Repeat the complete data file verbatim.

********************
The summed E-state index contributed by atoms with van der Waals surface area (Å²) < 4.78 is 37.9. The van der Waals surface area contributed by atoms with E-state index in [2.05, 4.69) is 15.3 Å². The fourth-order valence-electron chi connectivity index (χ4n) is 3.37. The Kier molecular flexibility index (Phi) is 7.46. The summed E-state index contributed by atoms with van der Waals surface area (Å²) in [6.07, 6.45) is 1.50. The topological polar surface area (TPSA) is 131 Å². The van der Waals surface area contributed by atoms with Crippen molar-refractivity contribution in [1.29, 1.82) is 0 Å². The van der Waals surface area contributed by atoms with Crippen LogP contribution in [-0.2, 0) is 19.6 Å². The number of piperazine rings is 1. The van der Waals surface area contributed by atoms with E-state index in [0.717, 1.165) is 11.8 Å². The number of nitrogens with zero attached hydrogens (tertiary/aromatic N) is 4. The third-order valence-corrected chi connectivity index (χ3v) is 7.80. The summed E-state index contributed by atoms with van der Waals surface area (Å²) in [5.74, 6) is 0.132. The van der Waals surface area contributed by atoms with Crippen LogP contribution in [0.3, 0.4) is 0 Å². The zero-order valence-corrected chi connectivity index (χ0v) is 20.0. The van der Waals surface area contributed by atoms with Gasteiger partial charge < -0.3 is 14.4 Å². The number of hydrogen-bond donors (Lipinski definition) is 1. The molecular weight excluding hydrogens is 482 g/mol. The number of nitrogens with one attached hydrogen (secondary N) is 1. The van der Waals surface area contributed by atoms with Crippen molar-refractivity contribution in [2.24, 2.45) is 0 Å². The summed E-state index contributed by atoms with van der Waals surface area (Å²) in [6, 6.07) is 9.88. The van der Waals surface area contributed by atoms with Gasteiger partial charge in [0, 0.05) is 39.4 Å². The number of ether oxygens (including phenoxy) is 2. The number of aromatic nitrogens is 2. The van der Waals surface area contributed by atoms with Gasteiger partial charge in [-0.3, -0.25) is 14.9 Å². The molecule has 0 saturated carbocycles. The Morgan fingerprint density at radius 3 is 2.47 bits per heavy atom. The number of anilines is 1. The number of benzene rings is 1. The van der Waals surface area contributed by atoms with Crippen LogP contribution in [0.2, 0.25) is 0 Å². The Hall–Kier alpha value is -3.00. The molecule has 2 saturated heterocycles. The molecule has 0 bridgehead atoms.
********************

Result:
The summed E-state index contributed by atoms with van der Waals surface area (Å²) < 4.78 is 37.9. The van der Waals surface area contributed by atoms with E-state index in [2.05, 4.69) is 15.3 Å². The fourth-order valence-electron chi connectivity index (χ4n) is 3.37. The Kier molecular flexibility index (Phi) is 7.46. The summed E-state index contributed by atoms with van der Waals surface area (Å²) in [6.07, 6.45) is 1.50. The topological polar surface area (TPSA) is 131 Å². The van der Waals surface area contributed by atoms with Crippen molar-refractivity contribution in [1.29, 1.82) is 0 Å². The van der Waals surface area contributed by atoms with Crippen LogP contribution in [-0.2, 0) is 19.6 Å². The number of piperazine rings is 1. The van der Waals surface area contributed by atoms with E-state index in [0.717, 1.165) is 11.8 Å². The number of nitrogens with zero attached hydrogens (tertiary/aromatic N) is 4. The third-order valence-corrected chi connectivity index (χ3v) is 7.80. The summed E-state index contributed by atoms with van der Waals surface area (Å²) in [5.74, 6) is 0.132. The van der Waals surface area contributed by atoms with Crippen LogP contribution in [0.3, 0.4) is 0 Å². The zero-order valence-corrected chi connectivity index (χ0v) is 20.0. The van der Waals surface area contributed by atoms with Gasteiger partial charge < -0.3 is 14.4 Å². The number of hydrogen-bond donors (Lipinski definition) is 1. The molecular weight excluding hydrogens is 482 g/mol. The number of nitrogens with one attached hydrogen (secondary N) is 1. The van der Waals surface area contributed by atoms with Crippen molar-refractivity contribution in [2.24, 2.45) is 0 Å². The summed E-state index contributed by atoms with van der Waals surface area (Å²) in [6, 6.07) is 9.88. The van der Waals surface area contributed by atoms with Gasteiger partial charge in [0, 0.05) is 39.4 Å². The number of ether oxygens (including phenoxy) is 2. The number of aromatic nitrogens is 2. The van der Waals surface area contributed by atoms with Gasteiger partial charge in [-0.3, -0.25) is 14.9 Å². The molecule has 0 saturated carbocycles. The Morgan fingerprint density at radius 3 is 2.47 bits per heavy atom. The number of anilines is 1. The number of benzene rings is 1. The van der Waals surface area contributed by atoms with Crippen LogP contribution in [0.2, 0.25) is 0 Å². The Hall–Kier alpha value is -3.00. The molecule has 2 saturated heterocycles. The molecule has 0 bridgehead atoms.